Jam Session Etiquette
by Phil Leadbetter
Well, here we are in December, my last column of the year. It's unreal how time flies!
I want to use this month's column to discuss an area of picking that has no written rules, where knowing some of the unwritten guidelines will greatly enhance your enjoyment of participating in a jam session.
First of all, a "jam session" is a name for a gathering of pickers who get together to randomly play tunes. Usually, the tunes that are suggested by the participating musicians, but requests may come from people who are watching the jam session as spectators.
A jam session is a great place to become more comfortable with your instrument, as well as practice new licks and learn new solos. Jam sessions can be lots of fun, but they can also be very frustrating if not done right. This month I'll use this space to give you some pointers on how to make these things fun, and keep you from making enemies of the other pickers.
Here are some of the pointers or "hidden rules" of a jam session:
1. First of all, make sure you are in tune before you enter a jam session. By being "in tune", I mean you must make sure you are in tune with the other pickers in that particular jam session. Even though your guitar may be accurately "in tune", you may be tuned slightly lower or higher than those who are picking. Step away from the actual jam session while tuning your instrument. There is nothing worse than someone trying to tune right in the middle of your favorite song.
2. Be courteous. Make eye contact with the other pickers to determine who will be taking a solo. Usually a jam session will have a leader who will look at each player when its time for a solo. Don't try to take all the solos. Everyone likes to get their turn. When the other pickers are playing their solos, play your backups or fill-ins at a low volume so as not to take away from their solos. The main thing to remember here is to compliment the player who is soloing. Usually, "less is more" is the rule.
3. If a song is unfamiliar to you, it is generally wise to play softly while you are learning the tune, but even better not to play at all for the first 2 -3 rounds of a song. This gives you time to listen to the chord changes and how the song is arranged. If you don't feel comfortable with the tune, nobody will get mad if you just pass on taking a solo. You are not required to play one. It's a good idea to bring a tape recorder to record the jam session. That way, you can take the tape home and practice while learning these new tunes. You will find that the same tunes seem to be played at some time in most jam sessions. It's good to have a "memory library" of commonly played tunes so that you'll be better prepared in the future.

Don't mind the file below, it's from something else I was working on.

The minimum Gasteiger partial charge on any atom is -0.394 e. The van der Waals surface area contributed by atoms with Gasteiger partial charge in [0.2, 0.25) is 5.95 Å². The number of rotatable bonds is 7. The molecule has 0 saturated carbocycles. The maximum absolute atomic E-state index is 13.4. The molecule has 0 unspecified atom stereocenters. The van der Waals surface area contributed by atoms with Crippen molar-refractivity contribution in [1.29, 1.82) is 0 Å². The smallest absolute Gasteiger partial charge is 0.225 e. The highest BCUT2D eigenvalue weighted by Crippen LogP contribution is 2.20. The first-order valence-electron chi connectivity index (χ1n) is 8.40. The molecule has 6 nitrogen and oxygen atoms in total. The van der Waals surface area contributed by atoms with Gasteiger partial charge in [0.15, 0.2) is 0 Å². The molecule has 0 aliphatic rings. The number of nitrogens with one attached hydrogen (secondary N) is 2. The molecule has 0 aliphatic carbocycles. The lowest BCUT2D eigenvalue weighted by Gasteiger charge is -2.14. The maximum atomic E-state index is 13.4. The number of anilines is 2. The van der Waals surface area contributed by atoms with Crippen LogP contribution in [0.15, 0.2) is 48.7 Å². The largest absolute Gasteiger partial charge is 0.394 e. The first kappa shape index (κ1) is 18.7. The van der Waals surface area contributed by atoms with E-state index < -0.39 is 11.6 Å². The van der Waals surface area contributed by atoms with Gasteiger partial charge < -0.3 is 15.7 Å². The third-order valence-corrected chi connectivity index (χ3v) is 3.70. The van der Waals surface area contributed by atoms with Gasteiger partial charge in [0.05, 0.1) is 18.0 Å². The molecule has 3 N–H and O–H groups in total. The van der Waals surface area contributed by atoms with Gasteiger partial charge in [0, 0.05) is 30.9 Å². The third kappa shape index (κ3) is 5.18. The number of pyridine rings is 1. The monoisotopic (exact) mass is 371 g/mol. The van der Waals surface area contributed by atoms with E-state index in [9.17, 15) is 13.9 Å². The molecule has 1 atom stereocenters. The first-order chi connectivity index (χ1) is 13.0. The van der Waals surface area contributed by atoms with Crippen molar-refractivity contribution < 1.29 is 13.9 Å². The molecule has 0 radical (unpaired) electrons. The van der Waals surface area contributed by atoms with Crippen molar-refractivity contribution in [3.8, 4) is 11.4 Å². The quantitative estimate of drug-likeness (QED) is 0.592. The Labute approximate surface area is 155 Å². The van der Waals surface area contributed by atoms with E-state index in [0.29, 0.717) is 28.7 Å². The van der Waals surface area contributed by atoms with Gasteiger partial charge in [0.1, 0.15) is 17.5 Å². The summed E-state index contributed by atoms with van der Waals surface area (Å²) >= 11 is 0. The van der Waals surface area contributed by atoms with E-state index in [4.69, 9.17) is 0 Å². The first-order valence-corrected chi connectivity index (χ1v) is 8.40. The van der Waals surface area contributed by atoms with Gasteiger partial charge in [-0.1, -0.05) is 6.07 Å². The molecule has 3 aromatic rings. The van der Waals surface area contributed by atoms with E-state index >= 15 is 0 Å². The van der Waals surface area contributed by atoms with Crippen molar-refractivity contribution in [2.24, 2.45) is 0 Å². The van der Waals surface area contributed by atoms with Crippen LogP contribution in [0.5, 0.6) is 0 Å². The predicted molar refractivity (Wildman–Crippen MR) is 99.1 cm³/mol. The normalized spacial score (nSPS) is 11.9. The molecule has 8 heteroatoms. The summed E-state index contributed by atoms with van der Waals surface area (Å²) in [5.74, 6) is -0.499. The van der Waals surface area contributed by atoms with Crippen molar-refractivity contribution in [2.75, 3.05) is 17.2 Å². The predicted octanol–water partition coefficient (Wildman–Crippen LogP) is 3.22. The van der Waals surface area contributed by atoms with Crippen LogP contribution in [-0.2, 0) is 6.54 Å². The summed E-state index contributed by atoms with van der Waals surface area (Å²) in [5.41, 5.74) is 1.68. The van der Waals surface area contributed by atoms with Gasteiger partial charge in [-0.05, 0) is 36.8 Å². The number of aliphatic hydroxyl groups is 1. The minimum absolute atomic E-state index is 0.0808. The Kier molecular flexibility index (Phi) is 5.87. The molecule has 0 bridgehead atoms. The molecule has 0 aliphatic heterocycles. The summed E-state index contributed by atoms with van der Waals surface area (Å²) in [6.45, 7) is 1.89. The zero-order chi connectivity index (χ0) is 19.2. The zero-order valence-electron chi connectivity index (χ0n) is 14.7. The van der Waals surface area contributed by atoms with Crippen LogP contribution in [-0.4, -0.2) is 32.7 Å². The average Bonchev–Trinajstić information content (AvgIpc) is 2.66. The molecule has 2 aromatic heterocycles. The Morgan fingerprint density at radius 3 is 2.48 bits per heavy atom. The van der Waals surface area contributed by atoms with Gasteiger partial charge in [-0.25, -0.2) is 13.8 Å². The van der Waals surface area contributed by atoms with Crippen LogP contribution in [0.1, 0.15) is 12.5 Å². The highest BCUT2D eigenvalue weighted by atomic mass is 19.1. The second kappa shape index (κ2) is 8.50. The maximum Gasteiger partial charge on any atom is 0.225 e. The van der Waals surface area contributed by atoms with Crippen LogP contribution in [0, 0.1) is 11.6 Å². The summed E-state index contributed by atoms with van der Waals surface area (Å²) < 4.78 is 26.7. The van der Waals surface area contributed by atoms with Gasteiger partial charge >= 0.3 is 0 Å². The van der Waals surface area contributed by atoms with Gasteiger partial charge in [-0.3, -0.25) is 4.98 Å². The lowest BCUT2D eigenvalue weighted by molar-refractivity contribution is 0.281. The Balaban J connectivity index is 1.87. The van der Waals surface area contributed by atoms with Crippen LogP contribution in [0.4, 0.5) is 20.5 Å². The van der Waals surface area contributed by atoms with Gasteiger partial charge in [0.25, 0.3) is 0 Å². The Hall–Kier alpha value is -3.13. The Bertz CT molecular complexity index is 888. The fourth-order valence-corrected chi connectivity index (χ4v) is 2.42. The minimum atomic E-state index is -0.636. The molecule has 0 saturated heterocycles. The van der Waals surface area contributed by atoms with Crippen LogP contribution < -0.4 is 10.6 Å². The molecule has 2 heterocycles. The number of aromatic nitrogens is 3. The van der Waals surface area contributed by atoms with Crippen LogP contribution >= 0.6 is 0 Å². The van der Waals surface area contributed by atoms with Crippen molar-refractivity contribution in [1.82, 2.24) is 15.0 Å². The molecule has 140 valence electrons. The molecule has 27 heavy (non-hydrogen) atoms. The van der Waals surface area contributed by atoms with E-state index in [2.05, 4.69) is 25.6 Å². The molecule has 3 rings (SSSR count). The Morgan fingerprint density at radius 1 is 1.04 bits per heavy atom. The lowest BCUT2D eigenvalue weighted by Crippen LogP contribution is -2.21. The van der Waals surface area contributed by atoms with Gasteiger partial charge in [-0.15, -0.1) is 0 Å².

4. Be sure that you distinguish between a "jam session" and an ACTUAL band that might be rehearsing. I can't tell you the number of times I have seen musicians jump right into an actual band's rehearsal thinking it was a "jam session". This can be pretty embarrassing, but it often happens. You should ALWAYS ask if you can join in on a jam session. It's just a common courtesy that will save you lots of headaches, and keep you from losing friends.
5. When suggesting tunes at a jam session, it is usually best to stick with tunes people know. Most people at jam sessions aren't going to be very happy if you insist on playing tunes that you have written or that are unfamiliar to them. Very complicated tunes, or tunes with lots of chord changes are usually not a good idea either. It's OK to suggest these tunes and try them out, but don't persist if the pickers can't get the hang of the tune. After a while, it's best to give up and go on to another tune if the pickers are having a hard time playing the song. It will keep everyone from getting frustrated, including you. It is certainly OK to bring new tunes to a jam session; just don't beat them to death trying to learn the song, or keep pressing the issue if the group doesn't want to play it. After all, a jam session should be fun!
6. Never use a jam session as a place to show off or outdo the other players. This is not the place for competition. Jam sessions should be relaxed. As I said earlier, they should be fun! It is best not to enter a jam session if someone else in that particular session is already playing the exact same instrument as you. If there is already a resonator guitar player in the jam, for example, sometimes it's best to sit back and watch that player play his guitar. You'll be surprised at how much you can learn by just sitting back and watching other players. You can learn the proper things to do, as well as seeing good examples of what NOT to do.
7. Be respectful of other pickers. From time to time, you are going to be in a jam session where there will be a picker who isn't up to par. Show courtesy to these players as well. You should never laugh at these players or make fun of them. Believe me- you will be in a situation one day where you are the less-skilled picker in a jam. You will be happy when the other players return the favor of not making you feel inadequate. Nothing can been more harmful than making fun of another player who is still trying to learn. We were all beginners at one time, and should never forget those who were courteous to us when we were learning the ropes. You never know, the next time you see that once novice player, you just might be asking them for advice. I have seen this happen. You just never know.
The main thing with jams as I said earlier is just to have fun! Don't make it work for yourself or those who are picking with you. Always remember, you want to be invited back to pick again. Remember these rules and you will greatly increase your chances of getting that invitation!
I hope you have a great Christmas. I'll see you next year!!!